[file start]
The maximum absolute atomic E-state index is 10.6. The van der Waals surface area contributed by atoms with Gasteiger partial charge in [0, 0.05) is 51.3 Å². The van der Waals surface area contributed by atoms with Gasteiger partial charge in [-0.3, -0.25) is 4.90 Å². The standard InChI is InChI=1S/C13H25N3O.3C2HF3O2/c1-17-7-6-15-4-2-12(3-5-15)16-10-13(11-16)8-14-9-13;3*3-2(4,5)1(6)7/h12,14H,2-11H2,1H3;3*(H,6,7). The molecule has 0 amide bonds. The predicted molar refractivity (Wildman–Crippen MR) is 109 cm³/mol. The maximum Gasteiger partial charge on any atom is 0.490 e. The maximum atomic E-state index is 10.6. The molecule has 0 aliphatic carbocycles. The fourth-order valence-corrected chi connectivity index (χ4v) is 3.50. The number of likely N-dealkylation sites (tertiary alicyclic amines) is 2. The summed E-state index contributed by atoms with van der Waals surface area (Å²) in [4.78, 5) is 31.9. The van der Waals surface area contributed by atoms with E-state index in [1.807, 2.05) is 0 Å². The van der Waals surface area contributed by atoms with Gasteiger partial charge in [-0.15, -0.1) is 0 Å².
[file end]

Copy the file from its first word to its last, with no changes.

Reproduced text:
The maximum absolute atomic E-state index is 10.6. The van der Waals surface area contributed by atoms with Gasteiger partial charge in [0, 0.05) is 51.3 Å². The van der Waals surface area contributed by atoms with Gasteiger partial charge in [-0.3, -0.25) is 4.90 Å². The standard InChI is InChI=1S/C13H25N3O.3C2HF3O2/c1-17-7-6-15-4-2-12(3-5-15)16-10-13(11-16)8-14-9-13;3*3-2(4,5)1(6)7/h12,14H,2-11H2,1H3;3*(H,6,7). The molecule has 0 amide bonds. The predicted molar refractivity (Wildman–Crippen MR) is 109 cm³/mol. The maximum Gasteiger partial charge on any atom is 0.490 e. The maximum atomic E-state index is 10.6. The molecule has 0 aliphatic carbocycles. The fourth-order valence-corrected chi connectivity index (χ4v) is 3.50. The number of likely N-dealkylation sites (tertiary alicyclic amines) is 2. The summed E-state index contributed by atoms with van der Waals surface area (Å²) in [4.78, 5) is 31.9. The van der Waals surface area contributed by atoms with E-state index in [1.807, 2.05) is 0 Å². The van der Waals surface area contributed by atoms with Gasteiger partial charge in [-0.15, -0.1) is 0 Å².